Always nice to get encouragement from writers you respect, look up to. I know it gave me a bit of charge, got me back to work. In both cases neither Chris or Gillen had to go out of their way, but even their little bit of help meant a lot, the acknowledgment got me going again, and I appreciate that. It's easy as a writer to put people on these levels, where your heroes and your teachers and the successful are kind of unreachable, and your peers, not all of your peers mind you, but some of them come across like they want to impede your work, as if there's some sort of adversarial relationship there [which is, by the way, a poisonous way to look at writing, or any creative endeavor]. But small courtesies can go a long way.

So thank you, Chris. For a lot more than just this one thing, I should probably say. And to Kieron Gillen. I appreciate it.

I've sent the short off to a few people. Not many. If anyone else is interested in seeing it who I didn't think of, or get it to, feel free to e-mail me, comment here, etc. Always interested in readers, feedback... though I might put you off until I get one more draft under my belt.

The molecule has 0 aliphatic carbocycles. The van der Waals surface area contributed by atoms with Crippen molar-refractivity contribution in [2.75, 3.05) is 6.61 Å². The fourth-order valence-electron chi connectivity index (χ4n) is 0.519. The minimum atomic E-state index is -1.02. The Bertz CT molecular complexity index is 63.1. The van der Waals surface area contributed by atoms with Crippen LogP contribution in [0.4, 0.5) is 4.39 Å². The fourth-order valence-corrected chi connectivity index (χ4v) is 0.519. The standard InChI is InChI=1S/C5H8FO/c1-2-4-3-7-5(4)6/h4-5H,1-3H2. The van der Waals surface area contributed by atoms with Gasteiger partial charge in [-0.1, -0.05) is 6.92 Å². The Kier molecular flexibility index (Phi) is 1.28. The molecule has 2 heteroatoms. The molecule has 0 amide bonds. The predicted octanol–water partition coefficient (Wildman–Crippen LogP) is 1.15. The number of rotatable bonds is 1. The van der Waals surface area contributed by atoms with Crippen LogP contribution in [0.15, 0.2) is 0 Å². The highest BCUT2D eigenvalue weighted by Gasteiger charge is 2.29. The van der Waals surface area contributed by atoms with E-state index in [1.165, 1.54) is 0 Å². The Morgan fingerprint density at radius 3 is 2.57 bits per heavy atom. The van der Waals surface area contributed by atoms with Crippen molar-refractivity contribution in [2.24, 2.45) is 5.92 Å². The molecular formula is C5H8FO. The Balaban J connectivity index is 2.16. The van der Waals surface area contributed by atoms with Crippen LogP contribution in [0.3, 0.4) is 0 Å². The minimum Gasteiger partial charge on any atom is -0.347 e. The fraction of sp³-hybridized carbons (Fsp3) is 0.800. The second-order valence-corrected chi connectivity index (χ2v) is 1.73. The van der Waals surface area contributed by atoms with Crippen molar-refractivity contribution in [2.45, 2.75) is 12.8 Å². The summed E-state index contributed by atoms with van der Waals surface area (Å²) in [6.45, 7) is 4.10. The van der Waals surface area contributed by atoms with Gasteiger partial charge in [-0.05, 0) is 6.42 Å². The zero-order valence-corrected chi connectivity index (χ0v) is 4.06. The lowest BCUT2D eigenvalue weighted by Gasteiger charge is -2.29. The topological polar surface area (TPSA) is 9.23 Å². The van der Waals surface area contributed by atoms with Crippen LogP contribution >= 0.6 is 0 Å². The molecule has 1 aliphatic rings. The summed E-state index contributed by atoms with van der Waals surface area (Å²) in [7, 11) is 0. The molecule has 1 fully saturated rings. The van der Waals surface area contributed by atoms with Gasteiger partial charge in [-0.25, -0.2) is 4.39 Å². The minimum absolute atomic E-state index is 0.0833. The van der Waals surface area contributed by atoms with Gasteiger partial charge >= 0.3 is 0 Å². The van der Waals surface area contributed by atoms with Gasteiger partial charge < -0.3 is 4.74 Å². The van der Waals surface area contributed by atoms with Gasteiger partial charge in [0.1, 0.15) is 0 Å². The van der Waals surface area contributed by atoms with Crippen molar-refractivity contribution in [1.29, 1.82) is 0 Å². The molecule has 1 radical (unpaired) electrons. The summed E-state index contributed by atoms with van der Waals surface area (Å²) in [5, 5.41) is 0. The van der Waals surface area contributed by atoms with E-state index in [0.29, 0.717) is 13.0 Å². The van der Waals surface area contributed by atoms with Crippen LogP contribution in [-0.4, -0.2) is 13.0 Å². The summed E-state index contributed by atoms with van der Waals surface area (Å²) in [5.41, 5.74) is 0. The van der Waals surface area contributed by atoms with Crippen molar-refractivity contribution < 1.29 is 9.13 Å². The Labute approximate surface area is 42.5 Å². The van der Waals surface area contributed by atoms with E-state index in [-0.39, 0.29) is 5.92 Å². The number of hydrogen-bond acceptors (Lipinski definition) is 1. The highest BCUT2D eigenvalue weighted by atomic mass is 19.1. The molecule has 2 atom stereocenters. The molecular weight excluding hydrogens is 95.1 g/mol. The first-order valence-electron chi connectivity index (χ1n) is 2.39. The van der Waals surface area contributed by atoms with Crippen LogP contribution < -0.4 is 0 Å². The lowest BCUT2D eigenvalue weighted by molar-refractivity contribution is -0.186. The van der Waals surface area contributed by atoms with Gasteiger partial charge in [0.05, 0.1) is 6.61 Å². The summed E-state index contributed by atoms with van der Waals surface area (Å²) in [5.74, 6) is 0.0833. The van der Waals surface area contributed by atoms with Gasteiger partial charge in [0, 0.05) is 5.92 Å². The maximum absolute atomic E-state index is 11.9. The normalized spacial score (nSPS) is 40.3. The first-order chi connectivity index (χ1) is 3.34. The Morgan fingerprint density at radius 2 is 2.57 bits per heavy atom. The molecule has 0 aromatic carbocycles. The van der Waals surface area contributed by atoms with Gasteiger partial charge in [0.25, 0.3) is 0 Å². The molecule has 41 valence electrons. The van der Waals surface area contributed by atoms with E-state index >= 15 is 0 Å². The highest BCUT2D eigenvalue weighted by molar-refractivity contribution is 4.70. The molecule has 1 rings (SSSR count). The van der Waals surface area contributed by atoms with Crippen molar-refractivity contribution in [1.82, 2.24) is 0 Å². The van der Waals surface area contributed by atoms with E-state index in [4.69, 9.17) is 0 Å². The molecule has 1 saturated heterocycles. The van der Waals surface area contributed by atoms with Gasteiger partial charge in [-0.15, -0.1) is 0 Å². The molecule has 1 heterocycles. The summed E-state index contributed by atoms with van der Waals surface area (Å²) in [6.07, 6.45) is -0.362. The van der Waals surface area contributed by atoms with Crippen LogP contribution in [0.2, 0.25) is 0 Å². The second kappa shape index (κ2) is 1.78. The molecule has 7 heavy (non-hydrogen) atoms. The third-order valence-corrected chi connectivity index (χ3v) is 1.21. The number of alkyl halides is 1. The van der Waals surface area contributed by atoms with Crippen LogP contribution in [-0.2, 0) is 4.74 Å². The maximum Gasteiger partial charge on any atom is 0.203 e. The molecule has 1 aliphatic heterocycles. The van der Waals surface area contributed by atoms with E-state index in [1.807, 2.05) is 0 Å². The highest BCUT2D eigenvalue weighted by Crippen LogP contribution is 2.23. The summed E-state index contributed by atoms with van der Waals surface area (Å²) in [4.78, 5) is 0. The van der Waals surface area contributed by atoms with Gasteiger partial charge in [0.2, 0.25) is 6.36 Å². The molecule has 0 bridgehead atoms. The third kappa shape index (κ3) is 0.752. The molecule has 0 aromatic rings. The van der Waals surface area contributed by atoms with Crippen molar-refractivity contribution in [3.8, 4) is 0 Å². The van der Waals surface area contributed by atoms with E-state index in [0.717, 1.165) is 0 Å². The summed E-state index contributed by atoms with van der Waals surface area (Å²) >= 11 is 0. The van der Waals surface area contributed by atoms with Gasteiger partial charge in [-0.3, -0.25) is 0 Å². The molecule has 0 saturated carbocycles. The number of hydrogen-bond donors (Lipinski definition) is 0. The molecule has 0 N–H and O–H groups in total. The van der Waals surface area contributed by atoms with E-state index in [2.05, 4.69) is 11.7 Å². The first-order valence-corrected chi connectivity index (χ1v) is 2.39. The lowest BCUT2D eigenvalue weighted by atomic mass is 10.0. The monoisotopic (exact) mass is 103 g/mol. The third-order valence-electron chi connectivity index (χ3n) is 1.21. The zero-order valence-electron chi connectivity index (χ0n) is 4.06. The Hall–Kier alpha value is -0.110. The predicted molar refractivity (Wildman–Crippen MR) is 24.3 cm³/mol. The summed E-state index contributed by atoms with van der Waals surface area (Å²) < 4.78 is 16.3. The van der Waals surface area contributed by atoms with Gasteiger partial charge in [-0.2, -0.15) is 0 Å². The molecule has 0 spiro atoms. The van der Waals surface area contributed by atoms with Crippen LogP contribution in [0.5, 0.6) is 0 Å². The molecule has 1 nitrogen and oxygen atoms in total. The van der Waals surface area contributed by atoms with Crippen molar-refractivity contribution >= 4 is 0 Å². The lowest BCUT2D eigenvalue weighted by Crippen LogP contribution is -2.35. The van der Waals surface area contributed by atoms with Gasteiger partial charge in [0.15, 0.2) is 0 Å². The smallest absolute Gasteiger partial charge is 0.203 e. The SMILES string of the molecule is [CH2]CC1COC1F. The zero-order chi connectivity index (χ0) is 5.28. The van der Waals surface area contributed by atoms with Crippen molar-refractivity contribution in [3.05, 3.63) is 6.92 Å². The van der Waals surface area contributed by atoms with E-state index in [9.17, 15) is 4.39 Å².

More soon. Cheers.


P.S. I removed the Google Search Bar from the blog. It's not been working properly since 2010 ended, so I'm not screwing with it anymore. Hopefully, I'll find an alternative, or something that'll make going through my archives easier.

Leaders and Followers

• Tuesday, April 5, 2011 0 comments
I've mentioned before that I tend to go through down periods after finishing things. Never really understood why, just always feel a little hollow whenever I get done with with a project... I realize it's weird, and that there's supposed to be some "Don't I Rock?"-style elation, but that's just not me. Post-"The Peep Show" I was having the same kind of feeling, but I felt like even being a little depressed, I still had some momentum going, momentum I should try and follow through with on other things.

I spent a night or two transcribing some old notes, mostly for that new romance comic I've been thinking of about. It's nowhere near close to being finished [there are huge gaps in the action, scenes where I know things are supposed to happen, know what's supposed to happen, I just can't seem to get those things... right], and I didn't really want push it in the mood I was in, so I figured it would be better to follow up with something that was close to being done, and that I'd put off. I figured it was pretty unlikely finishing a second thing would make me feel worse at this point.